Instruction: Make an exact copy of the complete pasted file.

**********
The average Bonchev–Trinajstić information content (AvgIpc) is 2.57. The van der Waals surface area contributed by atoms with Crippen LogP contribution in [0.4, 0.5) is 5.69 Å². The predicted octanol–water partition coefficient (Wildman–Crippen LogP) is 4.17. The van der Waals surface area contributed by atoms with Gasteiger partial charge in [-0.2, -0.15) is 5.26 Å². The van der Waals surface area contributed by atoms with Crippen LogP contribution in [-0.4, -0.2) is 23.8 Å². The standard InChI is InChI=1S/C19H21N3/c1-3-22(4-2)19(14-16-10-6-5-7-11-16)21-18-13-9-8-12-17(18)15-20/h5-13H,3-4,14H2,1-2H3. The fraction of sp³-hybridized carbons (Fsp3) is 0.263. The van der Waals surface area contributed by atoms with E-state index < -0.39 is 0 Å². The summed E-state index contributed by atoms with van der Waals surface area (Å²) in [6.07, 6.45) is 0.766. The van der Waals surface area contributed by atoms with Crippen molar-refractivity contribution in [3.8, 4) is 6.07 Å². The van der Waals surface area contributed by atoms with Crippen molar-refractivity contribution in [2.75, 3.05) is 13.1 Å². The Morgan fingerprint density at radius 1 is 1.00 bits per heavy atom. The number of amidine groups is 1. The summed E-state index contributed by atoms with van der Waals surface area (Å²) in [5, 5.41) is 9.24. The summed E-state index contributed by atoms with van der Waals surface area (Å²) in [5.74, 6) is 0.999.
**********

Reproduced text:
The average Bonchev–Trinajstić information content (AvgIpc) is 2.57. The van der Waals surface area contributed by atoms with Crippen LogP contribution in [0.4, 0.5) is 5.69 Å². The predicted octanol–water partition coefficient (Wildman–Crippen LogP) is 4.17. The van der Waals surface area contributed by atoms with Gasteiger partial charge in [-0.2, -0.15) is 5.26 Å². The van der Waals surface area contributed by atoms with Crippen LogP contribution in [-0.4, -0.2) is 23.8 Å². The standard InChI is InChI=1S/C19H21N3/c1-3-22(4-2)19(14-16-10-6-5-7-11-16)21-18-13-9-8-12-17(18)15-20/h5-13H,3-4,14H2,1-2H3. The fraction of sp³-hybridized carbons (Fsp3) is 0.263. The van der Waals surface area contributed by atoms with E-state index < -0.39 is 0 Å². The summed E-state index contributed by atoms with van der Waals surface area (Å²) in [6.07, 6.45) is 0.766. The van der Waals surface area contributed by atoms with Crippen molar-refractivity contribution in [3.8, 4) is 6.07 Å². The van der Waals surface area contributed by atoms with Crippen molar-refractivity contribution in [2.75, 3.05) is 13.1 Å². The Morgan fingerprint density at radius 1 is 1.00 bits per heavy atom. The number of amidine groups is 1. The summed E-state index contributed by atoms with van der Waals surface area (Å²) in [5, 5.41) is 9.24. The summed E-state index contributed by atoms with van der Waals surface area (Å²) in [5.74, 6) is 0.999.